Recently, the Colombian Senate endorsed a free trade agreement (FTA) with Costa Rica following a second reading. As part of the treaty, Costa Rica has agreed to immediately cease tariffs on 74 percent of industrial products arriving from Colombia. Tariff reductions on an additional 24 percent of products will be phased in over the course of the next 15 years. The remaining two percent of the tariffs will be eliminated if Costa Rica proves to be successful in joining the Pacific Alliance. Products included as part of the immediate tariff relief include paints, fertilizers, automobiles, pharmaceuticals, toys, auto parts, and some clothing and textiles. Eventually, cosmetics, agro-chemicals, wood products, appliances, furniture, and footwear will become tariff-free.
Last year, bilateral trade between Costa Rica and Colombia reached more than $394 million, an increase from $239.4 million just a decade ago. Costa Rica has established ambitious plans to become a full member of the Pacific Alliance, but in order to do so will need to sign FTAs with all of the current members, which includes Peru, Mexico, Colombia, and Chile.
Costa Rica’s Entry into the Pacific Alliance Bloc
Consultation regarding Costa Rica’s entry into the Pacific Alliance began in late June of last year. The Ministry of Foreign Trade launched a formal consultation regarding the process of joining the trade bloc in an effort to clear up any doubt, particularly from the industrial and agricultural sectors, both of which have expressed concerns regarding the matter. Costa Rica had previously signed a declaration of intent to join the bloc earlier in the year. The consultation period ran until the end of last year.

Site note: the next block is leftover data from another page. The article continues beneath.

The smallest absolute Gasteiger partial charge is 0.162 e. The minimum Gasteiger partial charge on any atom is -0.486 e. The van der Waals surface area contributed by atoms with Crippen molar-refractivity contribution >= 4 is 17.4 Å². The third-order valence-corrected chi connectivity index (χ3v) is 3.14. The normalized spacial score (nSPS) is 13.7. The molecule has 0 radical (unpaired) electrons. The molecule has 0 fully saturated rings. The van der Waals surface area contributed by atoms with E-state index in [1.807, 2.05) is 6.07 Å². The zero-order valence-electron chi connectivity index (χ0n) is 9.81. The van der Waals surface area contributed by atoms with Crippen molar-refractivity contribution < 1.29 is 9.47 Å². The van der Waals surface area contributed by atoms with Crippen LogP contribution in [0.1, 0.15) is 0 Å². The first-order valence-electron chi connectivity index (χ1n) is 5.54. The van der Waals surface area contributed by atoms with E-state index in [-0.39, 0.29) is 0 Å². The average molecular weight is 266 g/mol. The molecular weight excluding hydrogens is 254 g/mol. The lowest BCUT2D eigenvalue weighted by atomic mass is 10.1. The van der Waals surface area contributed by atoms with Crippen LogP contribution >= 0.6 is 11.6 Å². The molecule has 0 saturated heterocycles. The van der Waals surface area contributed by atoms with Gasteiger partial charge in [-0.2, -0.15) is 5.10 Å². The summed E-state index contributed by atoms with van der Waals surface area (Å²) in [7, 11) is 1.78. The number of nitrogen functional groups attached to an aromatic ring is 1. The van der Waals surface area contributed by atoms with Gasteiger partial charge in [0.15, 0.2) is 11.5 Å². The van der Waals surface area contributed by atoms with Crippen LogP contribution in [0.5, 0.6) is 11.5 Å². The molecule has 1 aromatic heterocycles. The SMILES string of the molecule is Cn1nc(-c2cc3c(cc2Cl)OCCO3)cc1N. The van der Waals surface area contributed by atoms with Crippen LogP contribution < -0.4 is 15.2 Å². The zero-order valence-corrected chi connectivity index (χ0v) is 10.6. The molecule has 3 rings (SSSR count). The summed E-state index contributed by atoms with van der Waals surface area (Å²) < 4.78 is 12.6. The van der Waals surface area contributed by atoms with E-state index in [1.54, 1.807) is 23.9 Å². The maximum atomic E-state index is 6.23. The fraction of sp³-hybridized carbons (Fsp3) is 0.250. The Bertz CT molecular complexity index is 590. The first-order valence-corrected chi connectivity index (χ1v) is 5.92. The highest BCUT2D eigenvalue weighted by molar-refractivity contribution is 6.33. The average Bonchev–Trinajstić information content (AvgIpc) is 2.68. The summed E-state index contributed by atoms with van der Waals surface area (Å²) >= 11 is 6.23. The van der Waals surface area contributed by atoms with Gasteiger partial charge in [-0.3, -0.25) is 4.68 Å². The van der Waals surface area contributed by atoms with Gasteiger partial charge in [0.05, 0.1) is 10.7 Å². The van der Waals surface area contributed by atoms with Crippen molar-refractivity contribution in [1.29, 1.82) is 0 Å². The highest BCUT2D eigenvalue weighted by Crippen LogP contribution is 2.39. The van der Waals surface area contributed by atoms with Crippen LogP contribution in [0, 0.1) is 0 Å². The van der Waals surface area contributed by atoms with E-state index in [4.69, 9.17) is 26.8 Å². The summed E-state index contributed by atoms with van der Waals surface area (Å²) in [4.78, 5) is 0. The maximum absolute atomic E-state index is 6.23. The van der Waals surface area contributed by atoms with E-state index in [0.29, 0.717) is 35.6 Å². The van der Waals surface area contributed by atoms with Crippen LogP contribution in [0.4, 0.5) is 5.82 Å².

Gaining entry into the alliance will require Costa Rica to allow more commercial leeway with member nations, which is one reason why the industry and agriculture sectors have expressed opposition. Despite such opposition, Costa Rica is continuing to move forward with plans to become a member of the current five-nation bloc, as evidenced by the signing of the recent FTA between Colombia and Costa Rica.
Costa Rica Courting Other FTAs
Costa Rica is certainly no stranger to the concept of free trade agreements. Recently, the president of Costa Rica met with the president of the People’s Republic of China to discuss a number of topics. The two countries have grown increasingly closer over the past several years and signed a FTA in the summer of 2011. The China-Costa Rica FTA makes Costa Rica China’s second-largest Central American trading partner.
In addition, Costa Rica has also set its sights on Qatar as a potential Middle East gateway for a variety of trade-related and economic initiatives. Minister of Foreign Trade Alexander Mora recently traveled to Qatar for a two-visit. During his visit, Mora met with HE the Minister of Economy and Commerce Sheikh Ahmed bin Jassim bin Mohamed al-Thani. Mora stated that that the meetings between the two countries focused on the export of Costa Rica’s grains, tropical fruits, meats, flowers, and other produce via Qatar to the Middle East.